Stockwell, Robert. 1959. Structural dialectology: A proposal. American Speech, 34.4:258-268. http://www.ling.osu.edu/~ddurian/AWAC/Stockwell_1959.pdf

Final Version of David Durian’s 2012 Dissertation Now Available

The final version of all chapters from David Durian’s 2012 Dissertation A New Perspective on Vowel Variation across the 19th and 20th Centuries in Columbus, OH are now available on his web site. In addition, a file containing the final version of the entire dissertation as one pdf can now also be downloaded. These files can be found here–http://www.ling.ohio-state.edu/~ddurian/Dissertation/.

Split short-a system fest (Updated December, 2012)

Split short-a systems, in which /ae/ is argued to actually be present as two phonemes (/ae/ and /ae:/), have a long history of being discussed as they are found, both historically and in the present-day, along the US East Coast, particularly in cities such as New York City (Babbitt, 1896; Trager, 1930; 1940; Thomas, 1947; Hubbell, 1950; Bronstein, 1962; Berger, 1968; Cohen, 1970; Setzer, 1998; Becker and Wong, 2009; Becker, 2010) and Philadelphia (Ferguson, 1972; Labov, 1989). Yet a growing body of research in recent years has reported split-a systems and split-a like systems to be found in a diversity of other US locations historically–including Cincinnati (Boberg & Strassel, 1995, 2000); Columbus (Durian, 2010; 2012); Kansas City* (Lusk, 1976); New Orleans (Labov, 2007); and Southeastern Florida (Dinkin & Friesner, 2009). In addition, split systems have also been reported to occur historically more generally in more general geographic areas, including many portions of Southern and Central Ohio (Thomas, 2006); select areas in the Hudson Valley area of New York State (Dinkin, 2009); and generally across many portions of the Eastern US seaboard (Ash, 2002; and Johnson, 1998; see also the “oldies but goodies,” Emerson, 1891; Grandgent, 1892; and Tuttle, 1902).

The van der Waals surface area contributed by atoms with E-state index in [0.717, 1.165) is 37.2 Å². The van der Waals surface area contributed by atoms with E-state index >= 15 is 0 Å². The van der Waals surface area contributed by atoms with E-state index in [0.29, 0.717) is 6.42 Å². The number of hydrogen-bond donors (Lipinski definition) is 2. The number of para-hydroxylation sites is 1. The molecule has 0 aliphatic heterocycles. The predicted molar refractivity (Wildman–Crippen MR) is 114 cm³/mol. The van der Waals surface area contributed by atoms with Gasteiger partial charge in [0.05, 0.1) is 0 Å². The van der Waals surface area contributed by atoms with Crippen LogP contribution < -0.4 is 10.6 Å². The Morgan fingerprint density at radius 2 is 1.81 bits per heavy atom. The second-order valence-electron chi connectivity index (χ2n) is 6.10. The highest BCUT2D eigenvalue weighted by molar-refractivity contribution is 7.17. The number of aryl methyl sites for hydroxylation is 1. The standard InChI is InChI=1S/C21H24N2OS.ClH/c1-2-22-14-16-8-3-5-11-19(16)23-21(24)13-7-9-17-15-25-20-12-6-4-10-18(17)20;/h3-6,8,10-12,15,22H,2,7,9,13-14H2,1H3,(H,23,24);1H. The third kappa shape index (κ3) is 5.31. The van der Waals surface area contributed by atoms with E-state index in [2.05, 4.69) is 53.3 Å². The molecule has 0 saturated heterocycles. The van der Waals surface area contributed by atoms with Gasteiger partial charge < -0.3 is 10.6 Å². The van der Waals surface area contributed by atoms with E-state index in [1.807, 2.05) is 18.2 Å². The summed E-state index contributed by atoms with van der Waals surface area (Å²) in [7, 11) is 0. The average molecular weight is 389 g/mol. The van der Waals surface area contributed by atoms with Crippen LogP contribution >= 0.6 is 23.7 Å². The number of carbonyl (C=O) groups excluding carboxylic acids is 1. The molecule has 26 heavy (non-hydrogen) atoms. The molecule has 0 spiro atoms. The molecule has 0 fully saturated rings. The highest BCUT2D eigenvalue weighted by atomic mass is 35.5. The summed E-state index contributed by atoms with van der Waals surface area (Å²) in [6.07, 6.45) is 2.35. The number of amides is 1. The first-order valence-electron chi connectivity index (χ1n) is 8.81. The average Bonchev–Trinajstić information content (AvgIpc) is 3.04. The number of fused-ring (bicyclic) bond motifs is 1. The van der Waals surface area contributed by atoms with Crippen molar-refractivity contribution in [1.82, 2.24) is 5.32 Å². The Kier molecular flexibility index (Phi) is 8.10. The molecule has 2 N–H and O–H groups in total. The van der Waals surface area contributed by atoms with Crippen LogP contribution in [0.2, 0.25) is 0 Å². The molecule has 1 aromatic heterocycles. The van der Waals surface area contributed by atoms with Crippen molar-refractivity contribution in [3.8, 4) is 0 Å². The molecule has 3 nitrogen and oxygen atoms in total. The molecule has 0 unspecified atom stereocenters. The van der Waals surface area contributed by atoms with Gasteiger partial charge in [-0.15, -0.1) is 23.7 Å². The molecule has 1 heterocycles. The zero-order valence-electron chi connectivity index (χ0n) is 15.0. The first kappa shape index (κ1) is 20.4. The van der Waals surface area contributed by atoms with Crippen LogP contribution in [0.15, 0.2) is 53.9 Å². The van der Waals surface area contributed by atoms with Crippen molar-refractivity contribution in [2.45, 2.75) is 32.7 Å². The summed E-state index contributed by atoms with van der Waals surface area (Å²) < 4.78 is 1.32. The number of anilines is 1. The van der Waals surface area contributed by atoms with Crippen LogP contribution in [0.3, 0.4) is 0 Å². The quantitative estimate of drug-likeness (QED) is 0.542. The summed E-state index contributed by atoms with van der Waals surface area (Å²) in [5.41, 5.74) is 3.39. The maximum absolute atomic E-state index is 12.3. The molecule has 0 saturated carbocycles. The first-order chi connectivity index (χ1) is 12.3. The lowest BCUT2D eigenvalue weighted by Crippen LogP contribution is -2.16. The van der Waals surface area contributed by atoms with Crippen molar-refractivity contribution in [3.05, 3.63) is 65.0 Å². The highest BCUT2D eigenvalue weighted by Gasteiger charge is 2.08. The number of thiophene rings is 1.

In quite recent work, Erik Thomas, Charles Boberg, Stephanie Strassel and I have all found evidence of historical split-a systems throughout Central and Southern Ohio, specifically in Cincinnati (Boberg & Strassel, 1995, 2000) and Columbus (Durian, 2010, 2012), but more generally throughout many portions of Central and Southern OH, as well (Thomas, 2006). Given the results of these studies, particularly my own, I have found myself lately interested in learning more about split-a systems. Given that split a systems also appear to be being discovered in an increasingly diverse number of areas throughout the US, I thought this topic might also be of interest to a number of readers out there.

Thus, I have decided to present a series of articles on split short a systems which provide more or less a concise history of what we know about their occurrence and geographic distribution as of November, 2012 in the US. This series is presented below, with the readings divided up by geographic location in which the study occurred, and then chronologically within geographic location. For more on my own recent findings of split a systems in Columbus historically, see the related entry on my Century of Language Change in Columbus blog, as my work has yet to be published, and the dissertation chapter I am writing concerning this topic is still under development.

[* Note that this finding represents my own reinterpretation of Lusk’s findings. Lusk herself diagnoses the short a system to show Northern Cities Shift style raising, rather than split-system style raising.]

New York City

Babbitt, E. H. 1896. The English of the lower classes in New York City and vicinity. Dialect Notes, 1: 457-464. http://www.ling.osu.edu/~ddurian/AWAC/Babbitt_1896.pdf

Trager, George L. 1930. The pronunciation of “short “a” in American Standard English. American Speech, 5:396–400. http://www.jstor.org/stable/452819

Trager, George L. 1940. One phonemic entity becomes two: The case of “short a”. American Speech, 15:255–58. http://www.jstor.org/stable/486966

Thomas, C.K. 1947. The place of New York City in American linguistic geography. Quarterly Journal of Speech 33.3: 314-320.

Hubbell, Allan F. 1950. The pronunciation of English in New York City: Consonants and vowels. New York: Columbia University’s King’s Crown Press.

Bronstein, Arthur J. 1962. Let’s take another look at New York City Speech. American Speech, 37.1:13-26.